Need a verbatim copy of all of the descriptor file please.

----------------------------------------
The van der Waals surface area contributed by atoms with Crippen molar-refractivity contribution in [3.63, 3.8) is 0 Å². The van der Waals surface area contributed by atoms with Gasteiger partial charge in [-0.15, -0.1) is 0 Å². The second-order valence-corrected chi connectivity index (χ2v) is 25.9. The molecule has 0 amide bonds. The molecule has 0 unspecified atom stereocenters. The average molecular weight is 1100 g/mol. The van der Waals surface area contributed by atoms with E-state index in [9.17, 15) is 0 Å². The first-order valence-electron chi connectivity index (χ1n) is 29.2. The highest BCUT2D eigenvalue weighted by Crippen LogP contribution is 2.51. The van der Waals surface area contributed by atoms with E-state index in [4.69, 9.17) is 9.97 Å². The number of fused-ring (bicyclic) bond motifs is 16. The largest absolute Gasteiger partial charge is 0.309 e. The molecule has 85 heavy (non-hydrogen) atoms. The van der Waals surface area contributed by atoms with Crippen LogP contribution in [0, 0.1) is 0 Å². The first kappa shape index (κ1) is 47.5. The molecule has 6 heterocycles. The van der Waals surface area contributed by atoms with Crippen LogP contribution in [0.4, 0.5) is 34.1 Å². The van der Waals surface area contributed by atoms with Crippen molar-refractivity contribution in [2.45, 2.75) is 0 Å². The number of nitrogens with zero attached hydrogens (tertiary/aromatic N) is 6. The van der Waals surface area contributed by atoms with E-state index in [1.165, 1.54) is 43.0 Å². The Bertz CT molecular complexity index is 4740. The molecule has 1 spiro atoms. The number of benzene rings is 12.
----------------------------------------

The van der Waals surface area contributed by atoms with Crippen molar-refractivity contribution in [3.63, 3.8) is 0 Å². The van der Waals surface area contributed by atoms with Gasteiger partial charge in [-0.15, -0.1) is 0 Å². The second-order valence-corrected chi connectivity index (χ2v) is 25.9. The molecule has 0 amide bonds. The molecule has 0 unspecified atom stereocenters. The average molecular weight is 1100 g/mol. The van der Waals surface area contributed by atoms with E-state index in [9.17, 15) is 0 Å². The first-order valence-electron chi connectivity index (χ1n) is 29.2. The highest BCUT2D eigenvalue weighted by Crippen LogP contribution is 2.51. The van der Waals surface area contributed by atoms with E-state index in [4.69, 9.17) is 9.97 Å². The number of fused-ring (bicyclic) bond motifs is 16. The largest absolute Gasteiger partial charge is 0.309 e. The molecule has 85 heavy (non-hydrogen) atoms. The van der Waals surface area contributed by atoms with Crippen LogP contribution in [0, 0.1) is 0 Å². The first kappa shape index (κ1) is 47.5. The molecule has 6 heterocycles. The van der Waals surface area contributed by atoms with Crippen LogP contribution in [0.4, 0.5) is 34.1 Å². The van der Waals surface area contributed by atoms with Crippen molar-refractivity contribution in [2.45, 2.75) is 0 Å². The number of nitrogens with zero attached hydrogens (tertiary/aromatic N) is 6. The van der Waals surface area contributed by atoms with E-state index in [1.165, 1.54) is 43.0 Å². The Bertz CT molecular complexity index is 4740. The molecule has 1 spiro atoms. The number of benzene rings is 12.